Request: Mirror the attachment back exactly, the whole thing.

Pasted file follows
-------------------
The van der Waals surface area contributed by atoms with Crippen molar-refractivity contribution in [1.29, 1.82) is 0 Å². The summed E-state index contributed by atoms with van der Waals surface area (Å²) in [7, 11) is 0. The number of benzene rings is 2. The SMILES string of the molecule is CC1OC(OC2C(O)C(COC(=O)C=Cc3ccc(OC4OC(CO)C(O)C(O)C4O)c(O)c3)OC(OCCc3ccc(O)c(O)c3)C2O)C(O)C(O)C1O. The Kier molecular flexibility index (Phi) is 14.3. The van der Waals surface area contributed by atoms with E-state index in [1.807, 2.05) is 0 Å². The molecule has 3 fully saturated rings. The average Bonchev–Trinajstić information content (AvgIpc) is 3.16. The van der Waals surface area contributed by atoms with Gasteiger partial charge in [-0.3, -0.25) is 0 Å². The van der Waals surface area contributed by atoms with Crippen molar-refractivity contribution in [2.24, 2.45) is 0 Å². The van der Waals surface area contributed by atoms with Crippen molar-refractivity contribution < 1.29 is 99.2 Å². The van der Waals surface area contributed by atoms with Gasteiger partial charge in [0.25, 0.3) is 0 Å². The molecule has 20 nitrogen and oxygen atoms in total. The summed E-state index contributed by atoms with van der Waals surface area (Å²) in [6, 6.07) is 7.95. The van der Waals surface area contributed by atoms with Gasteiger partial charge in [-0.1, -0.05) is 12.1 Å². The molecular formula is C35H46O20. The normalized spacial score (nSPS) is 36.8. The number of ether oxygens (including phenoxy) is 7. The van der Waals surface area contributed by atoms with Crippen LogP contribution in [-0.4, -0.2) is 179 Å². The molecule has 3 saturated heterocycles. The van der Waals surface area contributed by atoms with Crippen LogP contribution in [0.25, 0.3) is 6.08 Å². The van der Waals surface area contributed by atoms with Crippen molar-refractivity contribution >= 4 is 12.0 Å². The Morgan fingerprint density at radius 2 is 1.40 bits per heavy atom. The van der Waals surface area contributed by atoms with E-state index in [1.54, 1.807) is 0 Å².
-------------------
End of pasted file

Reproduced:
The van der Waals surface area contributed by atoms with Crippen molar-refractivity contribution in [1.29, 1.82) is 0 Å². The summed E-state index contributed by atoms with van der Waals surface area (Å²) in [7, 11) is 0. The number of benzene rings is 2. The SMILES string of the molecule is CC1OC(OC2C(O)C(COC(=O)C=Cc3ccc(OC4OC(CO)C(O)C(O)C4O)c(O)c3)OC(OCCc3ccc(O)c(O)c3)C2O)C(O)C(O)C1O. The Kier molecular flexibility index (Phi) is 14.3. The van der Waals surface area contributed by atoms with E-state index in [1.807, 2.05) is 0 Å². The molecule has 3 fully saturated rings. The average Bonchev–Trinajstić information content (AvgIpc) is 3.16. The van der Waals surface area contributed by atoms with Gasteiger partial charge in [-0.3, -0.25) is 0 Å². The van der Waals surface area contributed by atoms with Crippen molar-refractivity contribution in [2.24, 2.45) is 0 Å². The van der Waals surface area contributed by atoms with Crippen molar-refractivity contribution < 1.29 is 99.2 Å². The van der Waals surface area contributed by atoms with Gasteiger partial charge in [0.25, 0.3) is 0 Å². The molecule has 20 nitrogen and oxygen atoms in total. The summed E-state index contributed by atoms with van der Waals surface area (Å²) in [6, 6.07) is 7.95. The van der Waals surface area contributed by atoms with Gasteiger partial charge in [-0.1, -0.05) is 12.1 Å². The molecular formula is C35H46O20. The normalized spacial score (nSPS) is 36.8. The number of ether oxygens (including phenoxy) is 7. The van der Waals surface area contributed by atoms with Crippen LogP contribution in [-0.4, -0.2) is 179 Å². The molecule has 3 saturated heterocycles. The van der Waals surface area contributed by atoms with Crippen LogP contribution in [0.25, 0.3) is 6.08 Å². The van der Waals surface area contributed by atoms with Crippen molar-refractivity contribution >= 4 is 12.0 Å². The Morgan fingerprint density at radius 2 is 1.40 bits per heavy atom. The van der Waals surface area contributed by atoms with E-state index in [1.54, 1.807) is 0 Å².